Two reviews in one post. That’s a new one for me. But what do you expect from me? Two very interesting series having two significant events on the same night, one after the other? Of course I’m going to do a double review! So without further ado, let’s start the analysis and reviews:

Now that’s what I call graphics.

Sleepy Hollow
Based on the famous short story by Washington Irving, Sleepy Hollow is an updated version of the classic tale, where Ichabod Crane is a Revolutionary War hero instead of a teacher. Get this: he’s the one who beheaded the famous Headless Horseman. Now the Horseman’s back, and Ichabod’s returned from the grave to stop him…and whoever’s controlling him. With some Biblical themes mixed in, some good ol’ fashioned American legend and folklore, and some superb acting, I think this could be the start of a great series.

So far I have only two complaints: one is that Ichabod, played by actor Tom Milson, seems not as culture-shocked as you’d expect for an 18th century man finding himself in the year 2013…or as torn up over the death of his wife Katrina, who appears to him in a ghostly dream. Also, I have a feeling that the series’ producers are trying to create a mythology from the first episode. While I admire that, let’s hope they don’t shove it down our throats. Give us the mythology too quickly and viewers may be turned off from it.

Other than that, the show seems really great. The characters seem very real to me, and the chemistry between Ichabod and Sheriff Abbie Mills (Nicole Beharie) is already strong, like Mulder and Scully in some ways. Also the cast is very diverse, which both brings a little humor to the show (Ichabod is surprised that Abbie, who is a woman and African American, isn’t a slave and is instead a lieutenant, making everyone rolls their eyes or laugh with a knowing smile) and makes me think we’re actually making some progress in terms of race relations. Not much, but some. And the show is filmed in the actual town of Sleepy Hollow, New York. Yes, there’s an actual Sleepy Hollow. It changed its name from Tarrytown a few years back to honor the original Irving story, in which Sleepy Hollow is a part of the Tarrytown township or district or whatever. Who knew!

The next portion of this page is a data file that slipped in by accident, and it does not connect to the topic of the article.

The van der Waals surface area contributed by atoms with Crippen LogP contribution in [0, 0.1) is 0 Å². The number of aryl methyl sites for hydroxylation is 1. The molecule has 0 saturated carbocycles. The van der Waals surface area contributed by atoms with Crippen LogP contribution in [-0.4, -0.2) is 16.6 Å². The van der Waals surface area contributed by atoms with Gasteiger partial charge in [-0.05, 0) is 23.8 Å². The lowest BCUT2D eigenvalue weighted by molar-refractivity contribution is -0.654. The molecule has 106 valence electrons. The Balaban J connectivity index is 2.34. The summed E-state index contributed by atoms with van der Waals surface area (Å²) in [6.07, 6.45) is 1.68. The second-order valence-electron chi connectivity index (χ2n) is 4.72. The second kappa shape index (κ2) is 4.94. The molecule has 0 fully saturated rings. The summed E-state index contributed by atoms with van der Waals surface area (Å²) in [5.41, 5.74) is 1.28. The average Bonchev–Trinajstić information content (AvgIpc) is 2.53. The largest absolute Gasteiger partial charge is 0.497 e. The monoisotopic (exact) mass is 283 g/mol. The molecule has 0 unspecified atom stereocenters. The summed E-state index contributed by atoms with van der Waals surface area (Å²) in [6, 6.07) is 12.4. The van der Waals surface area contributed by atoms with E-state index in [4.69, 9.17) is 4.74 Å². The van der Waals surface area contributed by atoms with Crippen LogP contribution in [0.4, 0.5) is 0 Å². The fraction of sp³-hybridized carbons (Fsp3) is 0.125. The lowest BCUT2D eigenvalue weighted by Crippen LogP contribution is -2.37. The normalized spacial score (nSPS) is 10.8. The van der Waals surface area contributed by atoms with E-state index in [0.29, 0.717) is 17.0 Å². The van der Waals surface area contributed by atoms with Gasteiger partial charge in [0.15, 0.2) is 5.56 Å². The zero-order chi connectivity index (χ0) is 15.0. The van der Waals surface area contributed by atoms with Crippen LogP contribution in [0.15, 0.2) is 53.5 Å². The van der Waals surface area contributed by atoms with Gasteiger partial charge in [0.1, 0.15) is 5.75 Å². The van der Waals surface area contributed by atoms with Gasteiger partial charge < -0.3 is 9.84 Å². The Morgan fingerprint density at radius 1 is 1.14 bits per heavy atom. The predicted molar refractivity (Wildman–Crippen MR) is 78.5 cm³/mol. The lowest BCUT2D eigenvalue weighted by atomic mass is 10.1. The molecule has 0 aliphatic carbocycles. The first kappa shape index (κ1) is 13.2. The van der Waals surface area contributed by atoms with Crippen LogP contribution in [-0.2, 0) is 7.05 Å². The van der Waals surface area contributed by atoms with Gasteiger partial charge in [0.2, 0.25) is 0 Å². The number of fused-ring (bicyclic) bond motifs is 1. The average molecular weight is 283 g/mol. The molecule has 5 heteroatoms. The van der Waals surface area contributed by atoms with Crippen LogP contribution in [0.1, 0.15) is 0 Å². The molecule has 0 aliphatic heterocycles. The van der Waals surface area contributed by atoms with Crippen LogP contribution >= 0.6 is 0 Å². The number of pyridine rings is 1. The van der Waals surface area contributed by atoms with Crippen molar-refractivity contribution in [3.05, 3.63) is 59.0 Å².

All in all, I’m giving Sleepy Hollow a 4.6 out of 5. I’m looking forward to the rest of the season, and seeing whether this show can keep up the momentum or…you know what, I’m not even going to finish that sentence lest I jinx it. Let’s hope for the best.

Purists hate this show, but most seem to love it.

Under the Dome
In so many ways this show, based on the uber-long novel by Stephen King, who executive produced the show, departs from the original story. And as we saw tonight, it can sometimes stay true to the original tale. In the meantime, we’ve seen an incredible season. I was skeptical when I saw the first episode this summer (see the review here), but the story got better and better with every episode, taking the story in new directions, developing very real characters, and throwing in as many mysteries as it could without overwhelming viewers.

In a way, it’s really amazing how the show weaves in so many ideas and subplots and characters in a coherent narrative. That’s something I’d like to be able to do someday, and do it with ease as well. In any case, I’m not surprised that Under the Dome will be returning next summer for a second season, especially based on that very strange cliff-hanger of a season finale. If you haven’t gotten into the show yet, I suggest you look it up. Dean Norris from Breaking Bad could easily win an Emmy for his work on the show as town councilman James “Big Jim” Rennie, especially now that Bad‘s over and done with (at least I think it is. The series ended, right?). And Dale “Barbie” Barbara, the show’s lead played by Mike Vogel, looks underdeveloped as a character at first glance, but you find this bad-ass charm, mystery, and kindness on the second. I think it’ll be interesting to see what they do with him in the second season.

For the season finale, I give UTD a well deserved 4.6 out of 5. And for the entire first season…I’m awarding it a 4.8 out of 5, for taking a complicated story and a not-so-good start and making it one of the TV¬†events of the summer. Yeah, I said that. Weep, Miley Cyrus. Your little freak-out on MTV didn’t hit my radar.

Expect more TV show reviews as new and exciting series, like Dracula or Marvel: Agents of S.H.I.E.L.D. begin this fall, and a few movies such as Carrie and Catching Fire come out. Not to mention the Doctor Who 50th anniversary special, The Day of the Doctor, comes out this November. I cannot wait!

Well, that’s all for now. Hope to do my weekly exercises tomorrow. Good night everybody!